New evidence suggests ginger seems to play an important, measurable role in weight management and gastrointestinal health, and has anti-inflammatory and detoxifying benefits as well.
Ginger…you either love it or hate it, right? An abundance of new evidence suggests people in both categories should consider getting more ginger into their diets, as ginger seems to play an important, measurable role in weight management and gastrointestinal health, and has anti-inflammatory and detoxifying benefits as well. Oh, and it might just make you prettier.
Last summer, a study by researchers at the Institute for Human Nutrition at Columbia University found that adding a hot ginger beverage to the diet of human subjects made them feel fuller after a meal and less likely to eat more later. “The results, showing enhanced thermogenesis and reduced feelings of hunger with ginger consumption, suggest a potential role of ginger in weight management,” the researchers said, calling for additional studies to confirm the findings.
For centuries, ginger has been the go-to root for a wide range of GI distresses. Researchers believe its compounds stimulate digestive secretions, improve intestinal muscle tone, and help move food through the gastrointestinal tract.
It’s safe to take ginger in small doses (less than 1,000 milligrams) for a short period of time during pregnancy, says Joyce Frye, a doctor of osteopathy and clinical assistant professor at the Center for Integrative Medicine at the University of Maryland School of Medicine in Baltimore.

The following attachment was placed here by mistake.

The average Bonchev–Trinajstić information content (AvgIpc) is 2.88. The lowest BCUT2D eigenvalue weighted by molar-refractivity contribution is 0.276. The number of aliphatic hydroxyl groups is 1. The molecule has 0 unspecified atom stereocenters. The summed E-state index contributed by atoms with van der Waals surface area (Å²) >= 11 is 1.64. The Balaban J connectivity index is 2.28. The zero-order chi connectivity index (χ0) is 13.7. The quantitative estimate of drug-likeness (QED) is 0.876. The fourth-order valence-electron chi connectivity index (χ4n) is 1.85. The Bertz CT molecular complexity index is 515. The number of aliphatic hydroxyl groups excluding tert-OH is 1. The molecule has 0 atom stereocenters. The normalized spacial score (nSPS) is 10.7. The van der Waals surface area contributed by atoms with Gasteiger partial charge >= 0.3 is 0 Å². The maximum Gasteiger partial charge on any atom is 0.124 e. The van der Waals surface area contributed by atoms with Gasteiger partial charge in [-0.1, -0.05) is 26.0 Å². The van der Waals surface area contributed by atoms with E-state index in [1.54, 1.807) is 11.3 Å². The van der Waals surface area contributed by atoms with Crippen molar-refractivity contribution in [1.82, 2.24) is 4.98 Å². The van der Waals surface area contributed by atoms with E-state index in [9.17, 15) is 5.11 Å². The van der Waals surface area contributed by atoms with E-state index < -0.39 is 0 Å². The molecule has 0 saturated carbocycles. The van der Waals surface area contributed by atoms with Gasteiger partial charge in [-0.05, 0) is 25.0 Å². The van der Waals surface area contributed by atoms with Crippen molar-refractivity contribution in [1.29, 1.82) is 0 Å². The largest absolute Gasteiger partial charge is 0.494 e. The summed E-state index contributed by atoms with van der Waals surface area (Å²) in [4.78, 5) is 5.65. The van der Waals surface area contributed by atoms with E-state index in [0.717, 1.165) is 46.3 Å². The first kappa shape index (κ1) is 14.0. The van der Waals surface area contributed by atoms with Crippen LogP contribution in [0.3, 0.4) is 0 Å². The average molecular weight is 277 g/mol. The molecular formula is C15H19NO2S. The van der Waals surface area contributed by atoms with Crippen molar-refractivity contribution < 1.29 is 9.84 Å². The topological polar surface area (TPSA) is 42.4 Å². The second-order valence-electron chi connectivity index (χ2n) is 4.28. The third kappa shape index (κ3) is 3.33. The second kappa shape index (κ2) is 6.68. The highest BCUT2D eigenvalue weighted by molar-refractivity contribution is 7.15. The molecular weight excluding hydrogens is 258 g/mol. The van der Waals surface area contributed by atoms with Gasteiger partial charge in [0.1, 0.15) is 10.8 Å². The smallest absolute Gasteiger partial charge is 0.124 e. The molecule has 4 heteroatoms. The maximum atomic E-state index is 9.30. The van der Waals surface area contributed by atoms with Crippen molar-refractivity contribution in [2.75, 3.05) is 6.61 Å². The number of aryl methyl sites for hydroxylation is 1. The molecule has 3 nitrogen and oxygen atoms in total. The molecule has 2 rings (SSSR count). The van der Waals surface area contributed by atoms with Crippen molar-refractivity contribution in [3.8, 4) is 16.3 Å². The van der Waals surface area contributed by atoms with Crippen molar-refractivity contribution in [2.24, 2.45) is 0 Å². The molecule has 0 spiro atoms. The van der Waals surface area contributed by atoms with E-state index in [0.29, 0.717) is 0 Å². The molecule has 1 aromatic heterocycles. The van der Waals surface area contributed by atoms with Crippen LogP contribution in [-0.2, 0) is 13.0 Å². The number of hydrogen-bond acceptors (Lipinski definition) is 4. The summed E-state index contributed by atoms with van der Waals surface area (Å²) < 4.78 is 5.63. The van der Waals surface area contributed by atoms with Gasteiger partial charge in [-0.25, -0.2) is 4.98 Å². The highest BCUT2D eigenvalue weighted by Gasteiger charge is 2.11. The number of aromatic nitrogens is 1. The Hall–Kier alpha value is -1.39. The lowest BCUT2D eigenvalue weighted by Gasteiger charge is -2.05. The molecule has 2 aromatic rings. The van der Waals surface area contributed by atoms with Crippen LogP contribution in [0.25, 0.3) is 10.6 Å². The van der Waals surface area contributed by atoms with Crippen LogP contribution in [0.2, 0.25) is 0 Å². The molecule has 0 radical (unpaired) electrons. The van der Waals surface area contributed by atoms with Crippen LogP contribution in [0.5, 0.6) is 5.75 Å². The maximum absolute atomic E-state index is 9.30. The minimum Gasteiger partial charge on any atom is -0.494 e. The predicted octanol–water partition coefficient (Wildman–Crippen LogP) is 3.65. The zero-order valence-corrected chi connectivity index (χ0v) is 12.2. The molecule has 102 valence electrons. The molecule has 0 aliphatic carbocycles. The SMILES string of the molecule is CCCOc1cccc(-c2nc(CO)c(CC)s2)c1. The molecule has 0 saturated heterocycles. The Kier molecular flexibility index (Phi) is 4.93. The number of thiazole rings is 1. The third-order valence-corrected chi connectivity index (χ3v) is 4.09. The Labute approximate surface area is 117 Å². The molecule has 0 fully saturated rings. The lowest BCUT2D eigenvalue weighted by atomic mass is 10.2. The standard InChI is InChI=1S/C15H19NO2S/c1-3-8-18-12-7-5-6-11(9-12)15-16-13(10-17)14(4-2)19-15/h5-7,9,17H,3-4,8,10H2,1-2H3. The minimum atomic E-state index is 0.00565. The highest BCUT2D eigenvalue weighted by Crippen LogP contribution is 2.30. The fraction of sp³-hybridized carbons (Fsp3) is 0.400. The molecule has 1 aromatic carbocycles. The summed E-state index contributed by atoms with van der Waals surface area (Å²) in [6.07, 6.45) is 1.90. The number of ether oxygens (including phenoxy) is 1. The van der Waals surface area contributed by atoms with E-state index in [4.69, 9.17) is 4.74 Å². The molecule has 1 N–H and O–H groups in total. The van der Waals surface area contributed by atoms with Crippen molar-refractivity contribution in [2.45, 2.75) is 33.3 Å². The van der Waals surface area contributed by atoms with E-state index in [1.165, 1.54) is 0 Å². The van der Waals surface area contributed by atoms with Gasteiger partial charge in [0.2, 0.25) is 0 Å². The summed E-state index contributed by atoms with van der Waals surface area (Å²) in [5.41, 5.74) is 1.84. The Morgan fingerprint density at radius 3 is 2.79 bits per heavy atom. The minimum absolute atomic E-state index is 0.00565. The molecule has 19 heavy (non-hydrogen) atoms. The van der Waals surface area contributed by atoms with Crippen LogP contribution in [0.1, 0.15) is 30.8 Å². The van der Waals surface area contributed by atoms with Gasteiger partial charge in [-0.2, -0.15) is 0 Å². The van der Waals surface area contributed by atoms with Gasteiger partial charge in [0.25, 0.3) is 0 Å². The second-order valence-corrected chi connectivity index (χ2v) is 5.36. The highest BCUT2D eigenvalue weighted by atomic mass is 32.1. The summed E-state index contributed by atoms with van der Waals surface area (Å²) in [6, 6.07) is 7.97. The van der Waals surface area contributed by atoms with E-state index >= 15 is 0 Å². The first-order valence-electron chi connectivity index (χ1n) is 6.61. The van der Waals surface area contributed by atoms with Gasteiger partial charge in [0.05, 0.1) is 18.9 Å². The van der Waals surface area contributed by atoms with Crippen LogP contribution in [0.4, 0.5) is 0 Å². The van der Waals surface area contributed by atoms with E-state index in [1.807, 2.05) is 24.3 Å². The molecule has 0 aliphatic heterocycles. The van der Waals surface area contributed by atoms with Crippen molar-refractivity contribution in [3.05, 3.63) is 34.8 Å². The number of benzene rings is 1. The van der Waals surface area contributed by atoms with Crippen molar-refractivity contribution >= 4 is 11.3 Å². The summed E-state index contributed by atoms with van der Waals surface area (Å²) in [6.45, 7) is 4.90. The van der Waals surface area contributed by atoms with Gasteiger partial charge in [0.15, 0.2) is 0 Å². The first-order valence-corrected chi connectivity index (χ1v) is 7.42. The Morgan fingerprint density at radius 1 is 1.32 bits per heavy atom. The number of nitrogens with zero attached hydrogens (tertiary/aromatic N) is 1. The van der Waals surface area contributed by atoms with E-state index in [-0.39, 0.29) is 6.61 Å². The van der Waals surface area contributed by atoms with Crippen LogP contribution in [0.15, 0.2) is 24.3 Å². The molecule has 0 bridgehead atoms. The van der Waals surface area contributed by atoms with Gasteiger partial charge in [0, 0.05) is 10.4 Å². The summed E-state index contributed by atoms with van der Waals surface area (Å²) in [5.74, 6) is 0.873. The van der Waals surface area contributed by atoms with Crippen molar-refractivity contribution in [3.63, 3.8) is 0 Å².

Got bad period cramps? Try ginger tea. A study in the Journal of Alternative and Complementary Medicine found that ginger was as effective as ibuprofen for relieving painful periods. Just steep 2 tablespoons fresh ginger root in water for 15 minutes, strain, and enjoy with honey or lemon.
If bumpy flights and long car trips make your stomach turn, try a piece of crystallized or pickled ginger. Ginger worked better than dimenhydrinate (the active ingredient in over-the-counter motion-sickness meds) at preventing and treating motion sickness, according to Brigham Young University research.
Fresh ginger—sipped in tea or eaten straight-up—is best, says Sari Greaves, RD, of New York Presbyterian Hospital–Weill Cornell Medical Center in New York City. I suggest you make your own low-sugar, super-spicy ginger ale.
But ginger in other forms (dried, powdered, cooked) can be effective too. A tea to try: Yogi Lemon Ginger Tea and Traditional Medicinals’ Organic Ginger Aid ($4 to $5; grocery stores). Ginger ale? Most brands have little or no real ginger and lots of high-fructose corn syrup.